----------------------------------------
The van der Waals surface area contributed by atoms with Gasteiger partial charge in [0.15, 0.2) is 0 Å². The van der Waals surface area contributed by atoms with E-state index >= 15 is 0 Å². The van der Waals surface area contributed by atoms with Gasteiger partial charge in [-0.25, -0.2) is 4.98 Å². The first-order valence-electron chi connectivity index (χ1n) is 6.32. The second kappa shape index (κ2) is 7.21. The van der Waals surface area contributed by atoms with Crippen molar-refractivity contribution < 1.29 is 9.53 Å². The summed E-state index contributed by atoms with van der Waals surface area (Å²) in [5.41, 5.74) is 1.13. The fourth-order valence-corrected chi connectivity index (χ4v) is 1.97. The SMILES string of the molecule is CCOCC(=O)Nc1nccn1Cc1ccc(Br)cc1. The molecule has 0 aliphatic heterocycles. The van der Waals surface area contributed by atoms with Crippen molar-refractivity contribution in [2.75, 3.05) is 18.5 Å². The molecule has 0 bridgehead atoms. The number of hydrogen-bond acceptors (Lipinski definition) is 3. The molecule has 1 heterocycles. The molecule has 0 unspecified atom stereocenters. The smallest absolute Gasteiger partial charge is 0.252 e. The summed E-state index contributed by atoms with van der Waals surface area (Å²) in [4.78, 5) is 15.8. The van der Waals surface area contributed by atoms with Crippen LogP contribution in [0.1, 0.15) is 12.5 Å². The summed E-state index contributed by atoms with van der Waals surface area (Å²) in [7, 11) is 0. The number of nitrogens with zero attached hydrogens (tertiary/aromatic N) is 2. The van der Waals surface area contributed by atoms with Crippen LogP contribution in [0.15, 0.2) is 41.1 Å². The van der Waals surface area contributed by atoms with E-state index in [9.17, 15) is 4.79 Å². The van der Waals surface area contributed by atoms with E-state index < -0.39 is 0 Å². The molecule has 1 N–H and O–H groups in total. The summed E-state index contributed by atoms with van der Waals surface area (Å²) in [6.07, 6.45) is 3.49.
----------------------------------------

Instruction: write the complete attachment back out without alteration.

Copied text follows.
The van der Waals surface area contributed by atoms with Gasteiger partial charge in [0.15, 0.2) is 0 Å². The van der Waals surface area contributed by atoms with E-state index >= 15 is 0 Å². The van der Waals surface area contributed by atoms with Gasteiger partial charge in [-0.25, -0.2) is 4.98 Å². The first-order valence-electron chi connectivity index (χ1n) is 6.32. The second kappa shape index (κ2) is 7.21. The van der Waals surface area contributed by atoms with Crippen molar-refractivity contribution < 1.29 is 9.53 Å². The summed E-state index contributed by atoms with van der Waals surface area (Å²) in [5.41, 5.74) is 1.13. The fourth-order valence-corrected chi connectivity index (χ4v) is 1.97. The SMILES string of the molecule is CCOCC(=O)Nc1nccn1Cc1ccc(Br)cc1. The molecule has 0 aliphatic heterocycles. The van der Waals surface area contributed by atoms with Crippen molar-refractivity contribution in [2.75, 3.05) is 18.5 Å². The molecule has 0 bridgehead atoms. The number of hydrogen-bond acceptors (Lipinski definition) is 3. The molecule has 1 heterocycles. The molecule has 0 unspecified atom stereocenters. The smallest absolute Gasteiger partial charge is 0.252 e. The summed E-state index contributed by atoms with van der Waals surface area (Å²) in [4.78, 5) is 15.8. The van der Waals surface area contributed by atoms with Crippen LogP contribution in [0.1, 0.15) is 12.5 Å². The summed E-state index contributed by atoms with van der Waals surface area (Å²) in [7, 11) is 0. The number of nitrogens with zero attached hydrogens (tertiary/aromatic N) is 2. The van der Waals surface area contributed by atoms with Crippen LogP contribution in [0.15, 0.2) is 41.1 Å². The van der Waals surface area contributed by atoms with E-state index in [9.17, 15) is 4.79 Å². The van der Waals surface area contributed by atoms with E-state index < -0.39 is 0 Å². The molecule has 1 N–H and O–H groups in total. The summed E-state index contributed by atoms with van der Waals surface area (Å²) in [6.07, 6.45) is 3.49.